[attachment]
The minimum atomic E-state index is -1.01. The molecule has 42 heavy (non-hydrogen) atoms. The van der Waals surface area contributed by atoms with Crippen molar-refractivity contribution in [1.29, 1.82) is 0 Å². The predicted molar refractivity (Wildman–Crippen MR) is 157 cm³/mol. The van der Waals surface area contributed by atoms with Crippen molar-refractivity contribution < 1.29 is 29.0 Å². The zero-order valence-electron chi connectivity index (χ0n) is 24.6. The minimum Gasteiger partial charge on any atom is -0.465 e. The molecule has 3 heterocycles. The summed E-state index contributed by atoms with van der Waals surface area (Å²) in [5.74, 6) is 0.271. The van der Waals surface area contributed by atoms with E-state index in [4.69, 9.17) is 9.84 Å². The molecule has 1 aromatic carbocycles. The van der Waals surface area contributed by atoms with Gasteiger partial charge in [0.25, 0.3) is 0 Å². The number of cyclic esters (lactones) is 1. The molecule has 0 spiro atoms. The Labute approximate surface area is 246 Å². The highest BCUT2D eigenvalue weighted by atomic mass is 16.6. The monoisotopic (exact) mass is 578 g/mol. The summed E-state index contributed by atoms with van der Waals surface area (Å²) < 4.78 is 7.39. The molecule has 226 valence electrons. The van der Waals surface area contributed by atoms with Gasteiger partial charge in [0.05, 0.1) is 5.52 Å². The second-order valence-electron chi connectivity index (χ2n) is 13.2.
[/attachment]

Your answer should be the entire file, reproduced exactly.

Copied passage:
The minimum atomic E-state index is -1.01. The molecule has 42 heavy (non-hydrogen) atoms. The van der Waals surface area contributed by atoms with Crippen molar-refractivity contribution in [1.29, 1.82) is 0 Å². The predicted molar refractivity (Wildman–Crippen MR) is 157 cm³/mol. The van der Waals surface area contributed by atoms with Crippen molar-refractivity contribution < 1.29 is 29.0 Å². The zero-order valence-electron chi connectivity index (χ0n) is 24.6. The minimum Gasteiger partial charge on any atom is -0.465 e. The molecule has 3 heterocycles. The summed E-state index contributed by atoms with van der Waals surface area (Å²) in [5.74, 6) is 0.271. The van der Waals surface area contributed by atoms with E-state index in [4.69, 9.17) is 9.84 Å². The molecule has 1 aromatic carbocycles. The van der Waals surface area contributed by atoms with Gasteiger partial charge in [0.25, 0.3) is 0 Å². The number of cyclic esters (lactones) is 1. The molecule has 0 spiro atoms. The Labute approximate surface area is 246 Å². The highest BCUT2D eigenvalue weighted by atomic mass is 16.6. The monoisotopic (exact) mass is 578 g/mol. The summed E-state index contributed by atoms with van der Waals surface area (Å²) < 4.78 is 7.39. The molecule has 226 valence electrons. The van der Waals surface area contributed by atoms with Gasteiger partial charge in [0.05, 0.1) is 5.52 Å². The second-order valence-electron chi connectivity index (χ2n) is 13.2.